Smuggling germs through Britain

They say there is no known cure for the common cold. You feel a cold coming on, there is not much you can do but lie down, lay in supplies — nose spray, lozenges, cough syrup, tons of tissues — and let it run its course.

I have read that three or four days is the normal duration of the common cold. Then there is the uncommon cold that lasts a lot longer and makes the victim feel like he had just finished dead last in the running of the bulls of Pamplona.

A cold will sometimes give hints like sniffles or a cough or aches to let you know it is coming in case you want to make plans or cancel engagements (or even weddings), or accept an invitation to Oslo to collect your Nobel Peace Prize.

This one did send out a signal — on the Friday before a Sunday departure for a long-awaited holiday, a coach tour of England, Scotland and Wales with a few days in London tacked on at the end.

On such occasions and under such circumstances, it’s decision time. Should you take a chance and hope your cold will be a light one, but still risk the possibility of infecting a coachload of nocent souls? Or whether to best serve your fellow man, cancel, and let thousands of dollars go down the tube?

We left as scheduled.

Of all mankind’s many maladies the cold is among the most difficult to conceal. Our coach had not even passed the outer limits of London before heads turned to determine the location of the hacking, coughing, sneezing, wheezing, snuffling germ culture easily identifiable by the redness of his schnoz and the mound of tissues at his feet.

It was as though, having read about the Black Death in English history, they feared it may be back.

At the rest stops along the way (our English lady guide called them “Tea and Tinkle” breaks, and I wondered how a Hamilton steelworker might handle that) fellow travellers seemed to avoid my company.

First, an English-speaking man from St. Agathe among a group of six began to sniffle and wheeze. The other five soon began to join in, followed by a French speaking elderly lady from Québec City. They sneezed bilingually.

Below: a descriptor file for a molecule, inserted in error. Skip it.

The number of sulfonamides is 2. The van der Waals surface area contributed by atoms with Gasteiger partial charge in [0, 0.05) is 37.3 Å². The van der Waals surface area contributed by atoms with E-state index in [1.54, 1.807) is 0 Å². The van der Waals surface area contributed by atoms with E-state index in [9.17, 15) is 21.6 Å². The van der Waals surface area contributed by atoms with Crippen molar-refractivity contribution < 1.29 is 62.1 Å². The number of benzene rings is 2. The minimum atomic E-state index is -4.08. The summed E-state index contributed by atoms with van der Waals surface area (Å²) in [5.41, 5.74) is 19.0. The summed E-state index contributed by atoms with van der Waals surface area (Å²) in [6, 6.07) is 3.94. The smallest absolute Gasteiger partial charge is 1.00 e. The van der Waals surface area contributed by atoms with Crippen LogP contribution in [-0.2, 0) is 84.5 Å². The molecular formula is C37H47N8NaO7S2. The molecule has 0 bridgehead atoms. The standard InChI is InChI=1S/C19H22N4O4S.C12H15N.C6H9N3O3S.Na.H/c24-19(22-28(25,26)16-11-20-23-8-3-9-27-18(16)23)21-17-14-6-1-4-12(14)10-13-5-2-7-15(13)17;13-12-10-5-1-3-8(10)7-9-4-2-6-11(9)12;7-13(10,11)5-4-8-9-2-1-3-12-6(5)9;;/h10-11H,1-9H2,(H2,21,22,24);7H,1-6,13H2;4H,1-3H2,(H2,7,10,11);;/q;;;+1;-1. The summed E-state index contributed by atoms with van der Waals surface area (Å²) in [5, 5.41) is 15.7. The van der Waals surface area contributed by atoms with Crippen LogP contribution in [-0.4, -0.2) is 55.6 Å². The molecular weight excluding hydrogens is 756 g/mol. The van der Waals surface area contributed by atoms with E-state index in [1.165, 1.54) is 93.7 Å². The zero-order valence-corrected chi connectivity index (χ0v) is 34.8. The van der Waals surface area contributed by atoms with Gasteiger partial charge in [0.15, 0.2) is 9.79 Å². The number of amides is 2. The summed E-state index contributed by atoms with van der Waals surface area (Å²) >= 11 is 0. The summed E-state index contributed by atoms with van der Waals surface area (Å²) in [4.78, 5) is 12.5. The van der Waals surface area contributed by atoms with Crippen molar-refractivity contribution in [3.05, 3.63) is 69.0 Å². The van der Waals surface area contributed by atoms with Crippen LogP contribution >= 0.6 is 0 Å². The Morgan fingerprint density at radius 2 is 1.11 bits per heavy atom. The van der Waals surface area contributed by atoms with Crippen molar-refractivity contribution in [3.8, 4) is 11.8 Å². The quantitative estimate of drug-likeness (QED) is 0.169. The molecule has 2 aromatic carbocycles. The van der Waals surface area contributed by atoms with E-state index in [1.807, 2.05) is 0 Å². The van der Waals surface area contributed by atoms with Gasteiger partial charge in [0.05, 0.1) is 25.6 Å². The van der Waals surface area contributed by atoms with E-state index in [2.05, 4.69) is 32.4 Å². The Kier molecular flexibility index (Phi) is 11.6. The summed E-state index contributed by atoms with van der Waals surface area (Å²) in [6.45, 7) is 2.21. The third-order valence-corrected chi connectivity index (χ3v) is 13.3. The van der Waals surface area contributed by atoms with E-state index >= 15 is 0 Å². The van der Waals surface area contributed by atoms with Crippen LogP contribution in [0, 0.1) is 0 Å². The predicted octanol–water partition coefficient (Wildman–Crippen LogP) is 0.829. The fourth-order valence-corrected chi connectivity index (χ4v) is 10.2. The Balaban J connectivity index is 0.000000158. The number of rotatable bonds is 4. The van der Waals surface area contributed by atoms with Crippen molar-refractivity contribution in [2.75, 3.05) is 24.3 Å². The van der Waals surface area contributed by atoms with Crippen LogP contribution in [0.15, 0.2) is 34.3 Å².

Next, a hale and hearty businessman from New Zealand came a cropper. Daily, almost hourly, one by one and sometimes in twos and threes, the number of casualties grew as we journeyed through the beautiful countryside of Scotland, the Isle of Skye, St. Andrews, Edinburgh — all places I must return to when my eyes are not watering.

This, I might add, is the first coach tour of any length that I have undertaken and I made plus and minus marks in my diary. The main advantage I felt was having someone else do the driving.

I can get lost in a phone booth, and as often happens with many married folk, ill feeling (!) can result as my wife and I disagree on where or even if we are lost and who fouled up this time.

I learned that to more thoroughly enjoy this type of travel, it is best to be flexible, broadminded — and, most importantly, feel up to snuff. Nevertheless we came home with some great memories of unforgettable scenery and pleasant people and plan to visit Wales next.

In retrospect, I best remember the message of hope of a passing Scot as I rested coughing and crumpled against a lamppost in Edinburgh, waiting for my wife to return from a shopping detour.

“Ye are nae deed yet y’know” he said.

Words of encouragement I will remember as long as I live.

The Way I See It Anyway.